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PhD Transfer Seminar – Saad Hussain (Nambara Lab)

January 25, 2021 @ 1:00 pm - 1:30 pm

Characterizing ABA Metabolism in Response to Changes in Water Availability in Arabidopsis thaliana



Plants use a variety of mechanisms to adapt to their environmental conditions such as changes in water availability. This adaptation is mediated by the phytohormone abscisic acid (ABA). When plants face increases in water availability such as high relative humidity (RH) or flooding/submergence conditions, they have to reduce endogenous ABA levels through ABA catabolism. Conversely, when faced with drought stress and low RH, ABA levels increase due to upregulation of the ABA biosynthesis gene 9-cis-epoxycarotenoid dioxygenase 3 (NCED3). ABA is catabolized in Arabidopsis by the CYP707A gene family which encodes for ABA 8’-hydroxylases. CYP707A3 is involved in catabolizing ABA during short-term high RH, allowing for stomatal opening and transpiration to occur. Early induction of CYP707A3 during high RH treatment for one hour is correlated with a decline in endogenous ABA levels. In cyp707a3 mutants, plants have increased stomatal apertures and higher ABA levels than wild-type plants. Key questions about transcriptional regulators and gene regulatory networks that work with CYP707A3 during high RH still remain unanswered. In the present study, we have investigated high humidity-induced transcriptional regulation of CYP707A3 via identification of cis-element(s) and transcription factors (TF) involved in this regulation. We developed a short-term high RH assay that was able to replicate the decline in ABA levels after one hour of high RH seen previously. By utilizing this system, our results show that during short-term high RH, calmodulin binding transcription activator (CAMTA) double mutants camta1camta2 and camta1camta3 displayed a similar phenotype to that of cyp707a3 mutants with ABA levels being similar to those of plants tested before the onset of high RH treatment. CAMTA TFs are involved in a variety of environmental responses and CAMTA1 has been reported to bind to the DNA consensus sequence 5′-[ACG]CGCG[GTC]-3 on the CYP707A3 promoter. These results suggest that CAMTA TFs along with CYP707A3 have a role in short-term high RH responses. Based on these findings, my research will focus on locating a high humidity responsive element (HHRE) on the promoter of CYP707A3 and determine whether CAMTA1 binds to this HHRE. I will also characterize CAMTA1activity during high RH by studying gene expression and subcellular localization. Additionally, our results showed CYP707A3 promoter activity under submergence using a GUS reporter system. I will be researching if CYP707A3 is responsible for submergence induced ABA decline. Finally, I will determine whether NCED3 mediated ABA biosynthesis is responsible for low RH responses.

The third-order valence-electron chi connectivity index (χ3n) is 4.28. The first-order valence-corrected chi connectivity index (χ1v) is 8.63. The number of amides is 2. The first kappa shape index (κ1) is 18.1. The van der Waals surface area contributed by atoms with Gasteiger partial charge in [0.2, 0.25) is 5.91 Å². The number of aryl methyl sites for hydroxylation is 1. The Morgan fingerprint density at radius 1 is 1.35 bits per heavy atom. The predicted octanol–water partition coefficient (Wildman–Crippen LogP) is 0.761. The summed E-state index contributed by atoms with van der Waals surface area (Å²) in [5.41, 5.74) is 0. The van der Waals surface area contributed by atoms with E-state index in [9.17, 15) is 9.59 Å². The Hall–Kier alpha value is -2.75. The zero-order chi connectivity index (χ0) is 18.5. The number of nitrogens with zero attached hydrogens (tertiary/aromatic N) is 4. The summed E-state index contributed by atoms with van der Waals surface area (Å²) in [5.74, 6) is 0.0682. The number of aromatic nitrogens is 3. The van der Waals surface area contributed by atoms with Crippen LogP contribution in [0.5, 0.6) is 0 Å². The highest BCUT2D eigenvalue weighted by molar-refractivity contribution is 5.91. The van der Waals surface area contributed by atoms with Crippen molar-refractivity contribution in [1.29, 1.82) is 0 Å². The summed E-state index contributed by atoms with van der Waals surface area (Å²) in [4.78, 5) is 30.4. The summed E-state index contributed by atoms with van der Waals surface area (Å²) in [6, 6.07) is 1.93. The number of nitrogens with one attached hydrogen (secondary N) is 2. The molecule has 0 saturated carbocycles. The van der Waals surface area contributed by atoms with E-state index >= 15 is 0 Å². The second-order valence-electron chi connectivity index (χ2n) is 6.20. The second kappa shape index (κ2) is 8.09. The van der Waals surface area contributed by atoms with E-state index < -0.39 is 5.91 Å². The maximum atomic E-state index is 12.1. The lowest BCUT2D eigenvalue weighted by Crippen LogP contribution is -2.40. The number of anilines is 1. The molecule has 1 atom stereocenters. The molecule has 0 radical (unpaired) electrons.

Join Zoom Meeting

Monday, January 25th, 2021 @ 1:00 pm


Meeting ID: 872 5960 7243
Host: Eiji Nambara (eiji.nambara@utoronto.ca)


January 25, 2021
1:00 pm - 1:30 pm